drevicko drevicko - 1 month ago 5
Python Question

class method generates "TypeError: ... got multiple values for keyword argument ..."

If I define a class method with a keyword argument thus:

class foo(object):
def foodo(thing=None, thong='not underwear'):
print thing if thing else "nothing"
print 'a thong is',thong


calling the method generates a
TypeError
:

myfoo = foo()
myfoo.foodo(thing="something")

...
TypeError: foodo() got multiple values for keyword argument 'thing'


What's going on?

Answer

The problem is that the first argument passed to class methods in python is always a copy of the class instance on which the method is called, typically labelled self. If the class is declared thus:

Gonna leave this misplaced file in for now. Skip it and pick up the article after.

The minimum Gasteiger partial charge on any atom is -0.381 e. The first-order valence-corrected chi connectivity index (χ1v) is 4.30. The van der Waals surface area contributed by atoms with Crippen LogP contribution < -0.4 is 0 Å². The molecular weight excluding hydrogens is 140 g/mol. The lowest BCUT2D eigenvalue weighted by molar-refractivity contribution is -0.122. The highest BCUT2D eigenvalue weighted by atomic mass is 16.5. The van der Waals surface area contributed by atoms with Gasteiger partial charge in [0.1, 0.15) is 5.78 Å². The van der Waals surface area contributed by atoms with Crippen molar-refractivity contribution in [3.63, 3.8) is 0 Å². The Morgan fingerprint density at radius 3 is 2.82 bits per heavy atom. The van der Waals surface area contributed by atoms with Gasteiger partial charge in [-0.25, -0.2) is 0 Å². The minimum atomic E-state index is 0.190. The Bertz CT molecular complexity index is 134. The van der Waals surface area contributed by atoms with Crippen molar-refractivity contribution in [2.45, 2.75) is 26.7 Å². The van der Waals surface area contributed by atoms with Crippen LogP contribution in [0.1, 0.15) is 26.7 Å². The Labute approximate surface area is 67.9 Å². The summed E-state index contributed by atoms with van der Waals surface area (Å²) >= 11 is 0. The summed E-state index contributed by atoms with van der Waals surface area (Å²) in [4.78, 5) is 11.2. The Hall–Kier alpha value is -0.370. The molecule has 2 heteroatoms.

class foo(object):
  def foodo(self, thing=None, thong='not underwear'):
    print thing if thing else "nothing" 
    print 'a thong is',thong

it behaves as expected.

Explanation:

Without self as the first parameter, when myfoo.foodo(thing="something") is executed, the foodo method is called with arguments (myfoo, thing="something"). The instance myfoo is then assigned to thing (since thing is the first declared parameter), but python also attempts to assign "something" to thing, hence the Exception.

To demonstrate, try running this with the original code:

myfoo.foodo("something")
print
print myfoo

You'll output like:

<__main__.foo object at 0x321c290>
a thong is something

<__main__.foo object at 0x321c290>

You can see that 'thing' has been assigned a reference to the instance 'myfoo' of the class 'foo'. This section of the docs explains how function arguments work a bit more.

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